You might be scratching your head, wondering why I'd add something like video chat to a list of interaction types, but I think video chat is really the furthest along of any of these interaction types in reaching Dyson sphere status -- and proving the worth of such a goal. See, while interacting with a computer is typically a highly lossy process -- my volume of physical and mental output is vastly greater than the computer's received set of instructions -- video chat merely asks the computer to pass along everything. The input is my face, my voice, my hand movements, my eye movement, and even my terrible posture, and the output is a good 99 percent of that.
For the history of the internet, communication has been predominately text, and I have the chat logs to prove it. But voice has been creeping in, and now video chat is becoming a default to most devices and services. People have been using the "technology" of writing to communicate over distances or with permanence for thousands of years, and the internet has had literacy as a barrier of entry for its entire history. But that could be changing. When I was in high school, kids had a LiveJournal, now they have a video blog on YouTube. When I was in middle school I used AIM and ICQ to communicate, now kids can video chat. I really hope textual literacy doesn't die completely, because I'd be out of a job, but all the tools are in place now for a generation to grow up illiterate and yet completely informed and completely in touch with one another.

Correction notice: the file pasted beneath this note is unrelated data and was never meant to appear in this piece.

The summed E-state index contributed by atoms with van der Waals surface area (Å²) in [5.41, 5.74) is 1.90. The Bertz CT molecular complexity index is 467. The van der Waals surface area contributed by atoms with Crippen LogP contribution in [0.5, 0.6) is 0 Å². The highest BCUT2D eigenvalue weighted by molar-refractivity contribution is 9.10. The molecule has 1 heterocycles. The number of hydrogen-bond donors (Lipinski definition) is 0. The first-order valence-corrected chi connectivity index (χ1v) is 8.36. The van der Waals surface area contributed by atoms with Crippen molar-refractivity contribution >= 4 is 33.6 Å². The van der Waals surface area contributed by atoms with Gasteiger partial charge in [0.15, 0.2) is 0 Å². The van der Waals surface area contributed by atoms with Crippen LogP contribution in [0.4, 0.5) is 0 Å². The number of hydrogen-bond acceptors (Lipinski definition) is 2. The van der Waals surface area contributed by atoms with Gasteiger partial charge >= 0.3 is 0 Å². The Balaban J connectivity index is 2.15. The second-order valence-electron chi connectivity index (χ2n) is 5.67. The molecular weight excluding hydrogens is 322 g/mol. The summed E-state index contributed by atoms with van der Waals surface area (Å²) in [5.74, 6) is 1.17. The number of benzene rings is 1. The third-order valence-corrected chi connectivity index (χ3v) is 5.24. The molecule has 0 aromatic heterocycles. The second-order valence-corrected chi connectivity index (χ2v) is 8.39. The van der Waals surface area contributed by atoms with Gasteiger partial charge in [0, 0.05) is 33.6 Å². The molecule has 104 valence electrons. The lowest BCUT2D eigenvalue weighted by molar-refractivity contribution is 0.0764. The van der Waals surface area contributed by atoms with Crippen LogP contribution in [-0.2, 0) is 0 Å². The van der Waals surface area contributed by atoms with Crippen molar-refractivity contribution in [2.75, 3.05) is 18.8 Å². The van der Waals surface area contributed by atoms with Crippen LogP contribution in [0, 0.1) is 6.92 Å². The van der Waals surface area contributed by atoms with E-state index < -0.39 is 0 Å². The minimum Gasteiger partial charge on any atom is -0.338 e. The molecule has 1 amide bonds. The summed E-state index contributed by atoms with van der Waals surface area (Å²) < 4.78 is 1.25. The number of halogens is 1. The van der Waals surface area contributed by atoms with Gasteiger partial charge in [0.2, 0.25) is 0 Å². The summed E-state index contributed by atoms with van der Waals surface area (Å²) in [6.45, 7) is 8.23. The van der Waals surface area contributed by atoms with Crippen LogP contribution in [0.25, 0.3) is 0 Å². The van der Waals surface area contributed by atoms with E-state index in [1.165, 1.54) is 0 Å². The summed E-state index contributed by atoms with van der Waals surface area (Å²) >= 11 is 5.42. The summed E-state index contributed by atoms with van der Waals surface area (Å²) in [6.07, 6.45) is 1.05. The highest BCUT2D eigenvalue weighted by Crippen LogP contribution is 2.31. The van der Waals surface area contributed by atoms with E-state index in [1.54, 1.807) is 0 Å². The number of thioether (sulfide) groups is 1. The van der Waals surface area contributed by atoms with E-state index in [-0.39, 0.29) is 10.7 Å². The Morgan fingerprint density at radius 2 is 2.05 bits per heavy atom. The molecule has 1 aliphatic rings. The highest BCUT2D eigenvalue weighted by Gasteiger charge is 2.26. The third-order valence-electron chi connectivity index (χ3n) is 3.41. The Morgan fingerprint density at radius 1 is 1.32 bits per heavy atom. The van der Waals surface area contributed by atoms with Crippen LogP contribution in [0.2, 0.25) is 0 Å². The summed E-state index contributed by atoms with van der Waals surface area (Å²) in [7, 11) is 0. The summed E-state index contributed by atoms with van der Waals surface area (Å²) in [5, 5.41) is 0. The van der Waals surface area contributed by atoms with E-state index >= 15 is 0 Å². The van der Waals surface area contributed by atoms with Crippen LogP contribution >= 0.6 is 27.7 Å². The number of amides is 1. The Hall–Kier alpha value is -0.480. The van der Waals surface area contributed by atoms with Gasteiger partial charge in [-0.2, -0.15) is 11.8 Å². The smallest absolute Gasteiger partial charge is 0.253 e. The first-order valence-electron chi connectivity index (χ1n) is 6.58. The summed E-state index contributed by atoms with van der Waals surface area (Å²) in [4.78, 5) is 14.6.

For an educated person this might sound like an apocalypse, but it's not all doom and gloom. I consume most of my fiction through audio books -- it takes a little longer, but I find it much more immersive and memorable. Video is much more information dense than text or audio (at least in some ways), and allows people who aren't gifted with written words (but are still nice people) to communicate complicated ideas more effectively. You ever notice how everybody sounds a lot dumber online than the people you meet in real life? There's a real disparity there, and while I'm happy to reap the rewards now of being a highly literate person (relatively speaking), a more level playing field could be a great thing for society.
This is where things really get interesting. I've gone over some of the existing standard methods of input, but I think we're on the verge of adding a few more. Ones that, if I'm right, we won't know how we lived without in a few years time.